Bill Bushnell dead: Former Los Angeles theatre leader & The Four Deuces director dies aged 86

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Former Los Angeles theatre leader Bill Bushnell has died aged 86

Bill Bushnell, the former theatre impresario who led the acclaimed but short-lived Los Angeles Theatre Center (LATC) during its tumultuous six-year run in the late 1980s, has died at the age of 86. Bushnell, a prominent character in the city's theatre scene at the time, passed away on January 31 in Cueca, Ecuador, where he had retired, according to his former colleague Lisa Mount. The reason of death was not disclosed.

According to LA Times, Bushnell was instrumental in developing the LATC, a four-stage institution built in a refurbished bank building on Spring Street, and served as its director from 1985 until 1991. Although this project was short-lived due to financial constraints, it had a long-term influence by creating a thriving hub for the local theatre community. During its operating years, it competed with the nearby Centre Theatre Group and was praised for its diversified programming, acting as an inspiration to future generations of theatre professionals.

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Born on April 30, 1937 in Detroit, he graduated from Denison University in Granville, in Ohio. He then furthered his education in theatre directing at the University of Kansas, followed by obtaining a master's degree in theatre history and management from Ohio State University.

Transitioning through various roles, he contributed to Baltimore Center Stage and San Francisco’s American Conservatory Theatre before settling in Los Angeles. While primarily involved in theatre, Bushnell expanded his repertoire by directing films such as "The Four Deuces" and "Prisoners," along with an episode of the television series "The Waltons."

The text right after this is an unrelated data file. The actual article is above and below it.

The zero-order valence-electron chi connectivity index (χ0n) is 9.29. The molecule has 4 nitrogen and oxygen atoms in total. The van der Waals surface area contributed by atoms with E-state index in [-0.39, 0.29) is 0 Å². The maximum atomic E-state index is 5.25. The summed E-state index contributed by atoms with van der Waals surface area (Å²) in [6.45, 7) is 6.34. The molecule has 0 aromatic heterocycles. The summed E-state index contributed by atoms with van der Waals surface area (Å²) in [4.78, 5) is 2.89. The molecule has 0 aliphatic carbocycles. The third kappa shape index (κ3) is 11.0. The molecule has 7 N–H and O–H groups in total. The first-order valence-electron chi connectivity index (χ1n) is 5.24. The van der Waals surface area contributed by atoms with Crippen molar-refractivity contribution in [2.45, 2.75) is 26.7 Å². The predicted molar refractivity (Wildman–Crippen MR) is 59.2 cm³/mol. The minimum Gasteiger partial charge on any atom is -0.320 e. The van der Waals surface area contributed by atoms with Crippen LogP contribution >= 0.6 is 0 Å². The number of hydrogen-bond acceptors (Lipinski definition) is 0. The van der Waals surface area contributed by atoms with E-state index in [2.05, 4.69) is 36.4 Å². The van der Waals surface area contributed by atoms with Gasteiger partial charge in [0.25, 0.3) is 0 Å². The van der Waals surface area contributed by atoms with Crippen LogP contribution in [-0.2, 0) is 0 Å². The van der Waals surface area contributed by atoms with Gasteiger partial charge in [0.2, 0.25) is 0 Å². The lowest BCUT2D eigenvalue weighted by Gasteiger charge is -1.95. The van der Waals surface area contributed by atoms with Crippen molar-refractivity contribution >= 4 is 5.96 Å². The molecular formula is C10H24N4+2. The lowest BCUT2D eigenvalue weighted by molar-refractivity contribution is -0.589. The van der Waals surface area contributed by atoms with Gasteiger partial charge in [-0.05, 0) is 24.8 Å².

Los Angeles Theatre Center Los Angeles Theatre Center
Los Angeles Theatre Center

In early 1978, he collaborated with "Waltons" star Ralph Waite on the filming of "On the Nickel," a movie centred on life on Skid Row, with offices situated at the Alexandria Hotel on Spring Street in downtown Los Angeles.

Bushnell, often known as "Bush" among friends, took over the Los Angeles Actors' Theatre (LATC's predecessor) from its founder, Waite, in the late 1970s. The Los Angeles Actors' Theatre, which was originally housed in two small theatres on Oxford Avenue near Santa Monica Boulevard, had intentions to build a new facility in Hollywood, but those plans fell through. Bushnell then addressed the city's Community Redevelopment Agency, which was looking to revitalise downtown's eastern side along Spring Street. Finally, in 1982, a difficult deal was struck, and documentation was presented on New Year's Eve to meet a deadline imposed by the expiration of an IRS regulation that provided real estate tax credits to private investors who financed the building of entertainment facilities with bonds. Bushnell's vision was realised two and a half years later, with the opening of the newly renamed Los Angeles Theatre Center (LATC).

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Under Bushnell's leadership, the theatre performed up to 18 plays each year, including a new-play festival, poetry readings, dance performances, and a quarterly journal. In a 1985 headline, The Times declared, "The Theatre of the Brash Makes It Big," reflecting the theatre's popularity. Bushnell's efforts helped LATC reach a peak of over 25,000 subscribers. With Bushnell guiding the way, the theatre prioritised developing new works by authors from marginalised communities, notably those of colour. This dedication persisted through the formation of the Latino Theatre Company, which was first planned as a laboratory under Bushnell and LATC. The Latino Theatre Company, led by Artistic Director José Luis Valenzuela and Associate Artistic Director Evelina Fernandez, relaunched LATC in 2007 and has since staged over 150 plays, continuing Bushnell's legacy.

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